Often, when I encounter big-O notation during computations, the basis of the logarithm is omitted. Is there an error, or is it in some sense irrelevant? Or am I missing something?

For instance, $\log_2 n$ is often indicated as $O(\log n)$. However, sometimes I also see it as $O(\log_2 n)$ so this is confusing me.

  • 1
    $\begingroup$ You need to be careful. O isn’t sensitive to change if logarithm base, as the answers say, but sometimes $\log_2$ represents the twice-iterated logarithm $\log\log$ and that’s especially likely if it’s inside a big O. $\endgroup$
    – Charles
    Aug 23 at 19:45

3 Answers 3


This is due to the property of logarithm's basis.

From the basis change formula of logarithms, you get: $$\log_a n = \frac{\log_b n}{\log_b a} \, $$

and $\log_b a$ is a constant with respect to your variable $n$. Thus, $O(\log_a n)=O(\frac{\log_b n}{\log_b a}) = O(\log_b n)$.

This means that you can either write $O(\log_2 n)$ or omit it and write $O(\log n)$ (which usually refers to the natural basis $e$, also written as $\ln n$), because it makes no difference.


The difference between $\log_2$ and any of the other commonly used logs (base 10 or base $e$) is just multiplication by some order $1$ constant so that might be why it isn't so relevant.

$$\log_{10}x = \frac{\log_n x}{\log_n10}$$ and for $n=e,2$ the factor on the bottom is negligible ish.


This answer isn't going to be fun, but I'm going to be pedantic here to justify why it's okay to ignore constants in big-$O$ by using the formal definition.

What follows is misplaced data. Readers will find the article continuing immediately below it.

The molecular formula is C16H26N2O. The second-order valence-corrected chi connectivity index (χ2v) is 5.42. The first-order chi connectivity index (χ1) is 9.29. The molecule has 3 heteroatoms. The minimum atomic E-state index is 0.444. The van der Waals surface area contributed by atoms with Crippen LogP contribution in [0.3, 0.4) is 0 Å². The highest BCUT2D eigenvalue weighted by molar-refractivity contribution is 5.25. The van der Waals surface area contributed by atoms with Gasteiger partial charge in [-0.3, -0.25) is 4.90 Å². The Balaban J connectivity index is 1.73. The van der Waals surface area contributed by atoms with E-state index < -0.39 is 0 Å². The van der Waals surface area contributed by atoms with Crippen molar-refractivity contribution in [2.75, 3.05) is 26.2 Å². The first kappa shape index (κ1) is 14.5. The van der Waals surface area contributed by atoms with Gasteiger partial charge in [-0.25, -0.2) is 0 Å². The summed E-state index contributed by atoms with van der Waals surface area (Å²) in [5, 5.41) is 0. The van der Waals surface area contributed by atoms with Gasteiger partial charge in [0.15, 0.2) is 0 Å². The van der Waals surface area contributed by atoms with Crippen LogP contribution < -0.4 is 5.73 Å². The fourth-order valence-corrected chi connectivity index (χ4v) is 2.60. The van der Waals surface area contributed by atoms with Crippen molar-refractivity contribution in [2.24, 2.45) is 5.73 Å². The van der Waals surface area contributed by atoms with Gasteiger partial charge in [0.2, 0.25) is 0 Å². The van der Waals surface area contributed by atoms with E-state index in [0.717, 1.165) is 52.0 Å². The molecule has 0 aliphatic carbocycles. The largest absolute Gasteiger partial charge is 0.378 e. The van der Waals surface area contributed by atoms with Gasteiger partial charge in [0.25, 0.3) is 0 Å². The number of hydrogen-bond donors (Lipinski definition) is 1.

Definition: Let $f$ and $g$ be functions that map from $\mathbb{N}$ to $\mathbb{N}$. We say that $f \in O(g)$ ("$f$ is in big-$O$ of $g$") iff: $\exists k \in \mathbb{N}, \exists n_0 \in \mathbb{N}, \forall n \in \mathbb{N}, \left[n > n_0 \Rightarrow f(n) < k \cdot g(n)\right]$.

In English, that says there exists a constant $k$ and a constant $n_0$ such that every $n$ greater than $n_0$ will imply that $f(n) < k \cdot g(n)$. The constant $k$ controls how much to scale the function $g$, and the constant $n_0$ controls how many small numbers to ignore.

We know from the change-of-base formula that $\displaystyle\log_b a = \frac{\ln a}{\ln b}$.

Claim: For any $a, b > 1$, we have that $f \in O(\log_a n)$ if and only if $f \in O(\log_b n)$.

Given on the left side that $f \in O(\log_a n)$, we know that there must exist constants $k$ and $n_0$ to satisfy the big-$O$ definition. To make it satisfy the definition for $f \in O(\log_b n)$ on the right side, we take $k' = k \frac{\ln b}{\ln a}$ and the same $n_0$, and the formula will work out.

In conclusion, it is redundant for big-$O$ purposes to write the base of the logarithm as long as it greater than one. So writing a vague-looking $f \in O(\log n)$ loses no information.


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